Another research study into feedback mechanisms concluded that for every 1C of warming, the Earth’s plants and soils will release carbon dioxide to the atmosphere to the tune of about 20 parts per million.    

Defusing the ‘Ticking Time Bomb’
    BC, CH4 and ozone precusors are known as short-lived climate pollutants (SLCP) or super-pollutants, because they cause intense warming.  Reducing SLCP emissions rapidly reduces current warming (dark blue line on the graph) because these pollutants stay in the atmosphere for shorter periods of time than CO2.  This prevents future warming by slowing the melting of glaciers and polar icecaps (allowing them to continue to reflect radiation back into space) and also keeps methane locked away in permafrost and undersea ice.  Charles Miller, principal investigator of NASA’s Carbon in Arctic Reservoirs Vulnerability Experiment (CARVE) warned in 2013: "Permafrost soils are warming even faster than Arctic air temperatures - as much as 2.7 to 4.5 degrees Fahrenheit (1.5 to 2.5 degrees Celsius) in just the past 30 years".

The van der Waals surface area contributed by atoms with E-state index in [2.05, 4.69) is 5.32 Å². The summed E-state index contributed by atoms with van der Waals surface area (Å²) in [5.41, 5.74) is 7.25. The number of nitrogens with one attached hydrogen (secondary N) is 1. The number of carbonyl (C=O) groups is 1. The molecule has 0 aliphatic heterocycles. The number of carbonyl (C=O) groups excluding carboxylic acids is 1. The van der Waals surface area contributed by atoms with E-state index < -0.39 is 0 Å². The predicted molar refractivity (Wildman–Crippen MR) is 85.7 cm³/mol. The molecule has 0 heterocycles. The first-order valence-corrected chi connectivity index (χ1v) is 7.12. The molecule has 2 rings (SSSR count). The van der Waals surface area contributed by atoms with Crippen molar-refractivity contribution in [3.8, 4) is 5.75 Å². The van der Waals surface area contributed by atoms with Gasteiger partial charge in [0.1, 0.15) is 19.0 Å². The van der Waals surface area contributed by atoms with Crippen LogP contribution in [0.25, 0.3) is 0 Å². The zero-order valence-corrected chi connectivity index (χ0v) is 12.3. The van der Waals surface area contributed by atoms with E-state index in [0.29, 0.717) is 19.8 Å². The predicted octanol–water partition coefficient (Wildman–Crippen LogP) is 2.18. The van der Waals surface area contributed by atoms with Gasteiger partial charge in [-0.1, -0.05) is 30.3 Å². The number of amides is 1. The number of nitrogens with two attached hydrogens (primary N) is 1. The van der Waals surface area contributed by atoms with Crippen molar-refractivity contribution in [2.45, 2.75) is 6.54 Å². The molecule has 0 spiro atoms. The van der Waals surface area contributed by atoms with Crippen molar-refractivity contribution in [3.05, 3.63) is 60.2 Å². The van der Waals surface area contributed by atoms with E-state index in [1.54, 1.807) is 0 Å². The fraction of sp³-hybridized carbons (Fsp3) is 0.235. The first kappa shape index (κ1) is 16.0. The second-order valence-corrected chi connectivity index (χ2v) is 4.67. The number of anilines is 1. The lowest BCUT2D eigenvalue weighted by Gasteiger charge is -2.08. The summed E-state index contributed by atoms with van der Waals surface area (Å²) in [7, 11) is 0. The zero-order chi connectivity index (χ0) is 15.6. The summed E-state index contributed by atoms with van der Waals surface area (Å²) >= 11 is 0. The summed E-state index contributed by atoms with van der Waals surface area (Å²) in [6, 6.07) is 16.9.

NASA’s website explains: “methane is 22 times more potent as a greenhouse gas than carbon dioxide on a 100-year timescale, and 105 times more potent on a 20-year timescale. If just one percent of the permafrost carbon released over a short time period is methane, it will have the same greenhouse impact as the 99 percent that is released as carbon. 

Prof Carlos Duarte, Director of the University of WA’s Oceans Institute also warned about the devastating consequences if current warming causes substantial quantities of methane to be released from the Arctic: “The amount of greenhouse gas stored in methane hydrates in the Arctic is several times the total CO release since the industrial revolution” see Methane hydrates: a volatile time bomb inthe Arctic.